(Kirstine Sinclair, University of Southern Denmark)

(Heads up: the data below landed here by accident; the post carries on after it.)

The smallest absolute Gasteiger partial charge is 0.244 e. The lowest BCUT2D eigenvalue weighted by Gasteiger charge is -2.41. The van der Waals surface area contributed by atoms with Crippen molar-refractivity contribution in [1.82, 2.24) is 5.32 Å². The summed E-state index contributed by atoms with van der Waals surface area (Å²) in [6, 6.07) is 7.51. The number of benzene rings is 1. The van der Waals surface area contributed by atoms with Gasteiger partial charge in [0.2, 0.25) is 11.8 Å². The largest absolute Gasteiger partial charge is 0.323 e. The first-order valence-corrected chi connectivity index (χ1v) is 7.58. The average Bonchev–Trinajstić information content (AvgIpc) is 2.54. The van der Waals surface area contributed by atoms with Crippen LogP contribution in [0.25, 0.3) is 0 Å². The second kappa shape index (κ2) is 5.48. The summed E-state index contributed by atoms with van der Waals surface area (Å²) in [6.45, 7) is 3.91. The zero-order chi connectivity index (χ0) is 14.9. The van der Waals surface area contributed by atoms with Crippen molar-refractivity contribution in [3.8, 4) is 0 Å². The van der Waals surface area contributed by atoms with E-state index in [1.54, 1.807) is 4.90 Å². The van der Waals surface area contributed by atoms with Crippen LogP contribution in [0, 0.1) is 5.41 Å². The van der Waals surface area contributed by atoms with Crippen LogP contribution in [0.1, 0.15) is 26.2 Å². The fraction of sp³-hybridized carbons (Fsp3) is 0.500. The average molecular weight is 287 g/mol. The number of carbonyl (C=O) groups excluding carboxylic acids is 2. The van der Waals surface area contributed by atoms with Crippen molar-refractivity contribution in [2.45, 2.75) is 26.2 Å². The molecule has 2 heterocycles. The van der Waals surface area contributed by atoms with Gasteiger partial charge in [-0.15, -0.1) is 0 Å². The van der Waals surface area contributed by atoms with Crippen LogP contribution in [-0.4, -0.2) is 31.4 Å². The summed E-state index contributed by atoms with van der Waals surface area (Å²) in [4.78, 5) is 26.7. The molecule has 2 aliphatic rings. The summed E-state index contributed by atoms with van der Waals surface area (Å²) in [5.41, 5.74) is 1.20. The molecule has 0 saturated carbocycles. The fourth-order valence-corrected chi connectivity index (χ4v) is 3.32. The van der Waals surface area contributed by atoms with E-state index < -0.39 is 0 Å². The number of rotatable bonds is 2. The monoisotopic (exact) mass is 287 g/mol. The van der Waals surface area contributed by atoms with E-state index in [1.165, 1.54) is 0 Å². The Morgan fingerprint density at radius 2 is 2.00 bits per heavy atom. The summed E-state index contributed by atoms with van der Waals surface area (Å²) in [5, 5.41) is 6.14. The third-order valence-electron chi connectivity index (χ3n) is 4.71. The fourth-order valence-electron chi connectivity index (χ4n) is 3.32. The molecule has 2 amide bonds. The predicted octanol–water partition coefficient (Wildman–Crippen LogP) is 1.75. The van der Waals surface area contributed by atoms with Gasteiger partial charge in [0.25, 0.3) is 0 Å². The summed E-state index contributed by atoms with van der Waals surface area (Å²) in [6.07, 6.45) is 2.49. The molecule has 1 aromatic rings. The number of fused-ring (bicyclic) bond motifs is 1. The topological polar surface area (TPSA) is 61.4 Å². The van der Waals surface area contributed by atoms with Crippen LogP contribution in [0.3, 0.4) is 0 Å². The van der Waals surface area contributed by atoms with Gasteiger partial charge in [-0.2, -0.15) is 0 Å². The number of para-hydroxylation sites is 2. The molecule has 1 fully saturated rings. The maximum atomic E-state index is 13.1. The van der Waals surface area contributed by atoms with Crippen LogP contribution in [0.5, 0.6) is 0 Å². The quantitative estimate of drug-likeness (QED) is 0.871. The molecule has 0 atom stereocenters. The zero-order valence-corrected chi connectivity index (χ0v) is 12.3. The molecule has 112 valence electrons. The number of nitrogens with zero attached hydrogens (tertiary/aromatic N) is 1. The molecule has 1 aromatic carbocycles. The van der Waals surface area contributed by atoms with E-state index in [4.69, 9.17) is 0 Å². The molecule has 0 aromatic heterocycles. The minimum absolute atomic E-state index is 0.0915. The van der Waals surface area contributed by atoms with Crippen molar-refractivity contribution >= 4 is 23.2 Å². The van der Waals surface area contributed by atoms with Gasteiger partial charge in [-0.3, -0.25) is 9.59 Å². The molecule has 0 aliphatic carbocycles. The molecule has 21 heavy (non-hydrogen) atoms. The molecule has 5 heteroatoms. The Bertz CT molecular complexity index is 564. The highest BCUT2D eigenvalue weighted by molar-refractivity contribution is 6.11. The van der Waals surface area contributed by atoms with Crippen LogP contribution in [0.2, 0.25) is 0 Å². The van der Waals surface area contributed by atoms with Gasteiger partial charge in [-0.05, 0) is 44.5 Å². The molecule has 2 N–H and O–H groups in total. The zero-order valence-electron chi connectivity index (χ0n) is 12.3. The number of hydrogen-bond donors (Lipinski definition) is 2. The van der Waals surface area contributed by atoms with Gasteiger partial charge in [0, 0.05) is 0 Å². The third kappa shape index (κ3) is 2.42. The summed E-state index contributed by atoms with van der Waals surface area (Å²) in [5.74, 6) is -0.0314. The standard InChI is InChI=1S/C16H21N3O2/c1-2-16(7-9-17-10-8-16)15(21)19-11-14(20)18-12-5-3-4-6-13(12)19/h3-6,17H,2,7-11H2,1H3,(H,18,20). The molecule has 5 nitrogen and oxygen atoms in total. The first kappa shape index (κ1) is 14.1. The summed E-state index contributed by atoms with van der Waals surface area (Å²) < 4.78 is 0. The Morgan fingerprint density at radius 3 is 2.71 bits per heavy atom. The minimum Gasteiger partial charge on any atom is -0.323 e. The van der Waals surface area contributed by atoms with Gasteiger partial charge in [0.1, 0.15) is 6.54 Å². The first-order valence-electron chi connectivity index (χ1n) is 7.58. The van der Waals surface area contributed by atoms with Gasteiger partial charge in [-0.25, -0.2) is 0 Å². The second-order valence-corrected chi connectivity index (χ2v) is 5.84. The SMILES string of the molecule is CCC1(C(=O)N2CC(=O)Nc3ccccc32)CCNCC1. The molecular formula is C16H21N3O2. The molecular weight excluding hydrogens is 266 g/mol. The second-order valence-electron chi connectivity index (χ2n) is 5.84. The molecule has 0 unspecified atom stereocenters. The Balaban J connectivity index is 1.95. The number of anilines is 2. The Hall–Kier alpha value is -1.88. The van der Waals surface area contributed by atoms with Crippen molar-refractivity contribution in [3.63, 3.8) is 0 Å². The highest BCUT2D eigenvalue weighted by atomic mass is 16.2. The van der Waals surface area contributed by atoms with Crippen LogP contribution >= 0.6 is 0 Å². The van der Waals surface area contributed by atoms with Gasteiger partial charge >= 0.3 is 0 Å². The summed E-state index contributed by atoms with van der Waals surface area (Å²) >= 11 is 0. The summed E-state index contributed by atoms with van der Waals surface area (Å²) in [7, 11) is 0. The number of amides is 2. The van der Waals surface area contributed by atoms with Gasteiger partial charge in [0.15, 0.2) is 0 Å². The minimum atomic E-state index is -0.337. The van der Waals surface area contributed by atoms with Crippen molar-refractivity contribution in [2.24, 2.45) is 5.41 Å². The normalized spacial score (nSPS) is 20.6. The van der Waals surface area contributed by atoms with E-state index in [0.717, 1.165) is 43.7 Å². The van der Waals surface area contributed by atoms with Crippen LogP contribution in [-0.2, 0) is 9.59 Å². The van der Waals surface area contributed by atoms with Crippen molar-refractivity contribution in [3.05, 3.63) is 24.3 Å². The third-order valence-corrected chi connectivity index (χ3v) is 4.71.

The societal role of religion in the Muslim world has raised an intense scholarly and public debate, which almost entirely has directed our attention toward “political Islam,” i.e. the desire of Islamist social movements for implementing a social order based on Islamic principles. In light of this preoccupation on Islam and politics, this subproject aims at a change of perspective. Instead of focusing on politics it will address the societal role of Islam in cultural terms. It will address the formation of modern Muslim subjectivities as historically specific cultural types, understanding culture as a complex discursive mesh of orders of knowledge, systems of meaning and classification, as well as social practices. More precisely, this project will analyze the formation of meaningful selves in the educational context of Islamic Universities in Europe and the United States. The specific aim of the project is to investigate how Islamic universities in the West both facilitate and condition the formation of Muslim subjectivities. This will be done through analyses of two universities’ curricula, the background of the institutions, their values and aims, as well as through interviews with members of the leadership, faculty and students. Alongside the textually founded analyses and interviews, observation of teaching and extra-curricular activities on campus will take place.